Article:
The man-lion mythical creature best known in Myanmar is the manussiha. its name is a blend of two Pali words. the first manussa. meaning a human being. and the second siha. a lion. It can be found at each of the four corners of some stupas. a human head and torso on top of the forked haunches of a lion into which the corner of a block like the plinth of a stupa. dovetails snugly. The human head of the modern manussiha can be seen wearing a crown finished with a motif of tier upon tier of upright lanceolate neem leaves tapering off to a pointed finial and ornamented earflaps. the face with regular features composed in a benign. if somewhat wooden attitude. Thus it may be called a sphinx. after a fashion. as the classical Grecian sphinx should be considered female. since it is depicted with a woman’s head and bust on a winged lion while the manussiha is male.
Moreover. the manussiha is said to have originated more than two thousand years ago. According to traditional belief. it is associated with the coming of Buddhist monks Sona and Uttara who brought Buddhism to Suvannabhumi. not too far from modern Thaton. Some say that the name of the royal city was Suddhammavati. while some other authoritative sources say that its name was Taikkala ( from Golamatti in Pali. through Mon-Tuik gala) half of the city was located on top of Mount Kelasa while the rest was on the adjoining plain. Anyway. it was said that the royal city was plagued by ogres who rose from the sea whenever a child was born in the palace. invaded it and carried away the infant to eat.
Just as the monks arrived. it was said. the chief queen gave birth and a contingent of ogresses was soon converging on the palace. However. the monks prevented the ogresses from snatching the royal infant by using their powers to create a monster with a human head and torso on top of the forked haunches of a lion that was twice the size of the ogresses which frightened them and prevented them from carrying out their macabre plan.
It was said that from that day. likenesses of this monster were drawn on various species of palm leaf to be worn as amulets to ward off danger and a stone inscription from the 15th century mentions that a stone sculpture of that monster existed at the northeastern part of the said city on top of the Kelasa mountain right up to the time of its inscription.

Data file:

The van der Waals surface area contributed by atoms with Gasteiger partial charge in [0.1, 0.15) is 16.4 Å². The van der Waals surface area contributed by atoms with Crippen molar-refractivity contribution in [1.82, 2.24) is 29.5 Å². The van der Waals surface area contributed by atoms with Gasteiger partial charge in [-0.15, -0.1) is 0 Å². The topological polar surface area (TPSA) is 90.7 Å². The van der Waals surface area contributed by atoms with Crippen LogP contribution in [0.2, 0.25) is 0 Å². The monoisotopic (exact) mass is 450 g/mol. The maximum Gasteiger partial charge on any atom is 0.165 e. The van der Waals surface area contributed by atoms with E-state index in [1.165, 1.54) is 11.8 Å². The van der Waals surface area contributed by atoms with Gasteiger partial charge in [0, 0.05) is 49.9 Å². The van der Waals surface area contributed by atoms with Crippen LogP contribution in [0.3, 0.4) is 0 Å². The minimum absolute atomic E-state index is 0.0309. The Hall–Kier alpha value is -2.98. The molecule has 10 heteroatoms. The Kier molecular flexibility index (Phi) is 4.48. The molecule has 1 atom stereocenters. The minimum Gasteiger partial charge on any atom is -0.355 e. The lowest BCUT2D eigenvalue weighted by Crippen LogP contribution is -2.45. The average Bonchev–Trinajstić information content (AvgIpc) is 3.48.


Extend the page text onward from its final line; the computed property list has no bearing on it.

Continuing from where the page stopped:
The term used in that text. however did not seem to use the term manussiha actually. but it appears in certain Myanmar versions of the original Pali inscription. Moreover. some translations also use the term narasimha for the same monster while others use the term rakkhasimha in referring to it. Narasimha is a Sanskrit term. which is also to be found in Pali made up of nara. meaning man. and simha / siha. denoting a lion . Curiously. the term narasimha / narasiha is more likely to be found in Sanskrit and Pali dictionaries while usage of manussiha seems to be confined to indigenous languages such as Myanmar and Shan.
It also seems to be applied to a creature with the head of a lion on a human torso as it appears in the depiction of the fourth avatar ( incarnation ) of the Hindu god Vishnu. As such it is different from the manussiha man-lion in which the head is that of a man . and not that of a lion. Moreover narasimha is also used as one of the epithets of the Buddha where the comparison with a lion denotes the greatest degree in courage and accomplishments among men.
Some have also attempted to draw a distinction between the two terms for a man-lion by saying that narasiha has a face like one modelled from a death mask while the manussiha is a narasiha decked out in all kinds of ornaments. Still others contend that the monster that the venerable monks created to drive away the ogress was part ogre and part lion . so that it should be termed rakkha siha (Pali- rakkhasa = demon; ogre + siha = lion ie. ‘ogre-lion’ ).
The classical categorization of lions into four kinds in accordance with the Buddhist Scriptures do not include either manussiha or narasiha . However. dictionaries of the Pali language usually carry narasiha as an entry while this does not seem to be the case with manussiha .
From the foregoing. I would like to infer that the term manussiha. although having the meaning of a man-lion in Pali. inasmuch as the term narasimha/ narasiha expresses it in another way. owes its existence to some indigenous writer who referred to this episode in the course of his writings and not finding a term. but a description of the man-lion in the original tract. coined it from Pali stems.This raises another question. why didn’t he use the established term narasiha which meant much the same thing? Was it because though both were combined from parts of man and lion alike. they were of different combinations and as a result. had totally different forms? Or was it because narasiha being an epithet of the Buddha. he might have thought that it could not very well be applied to a monster?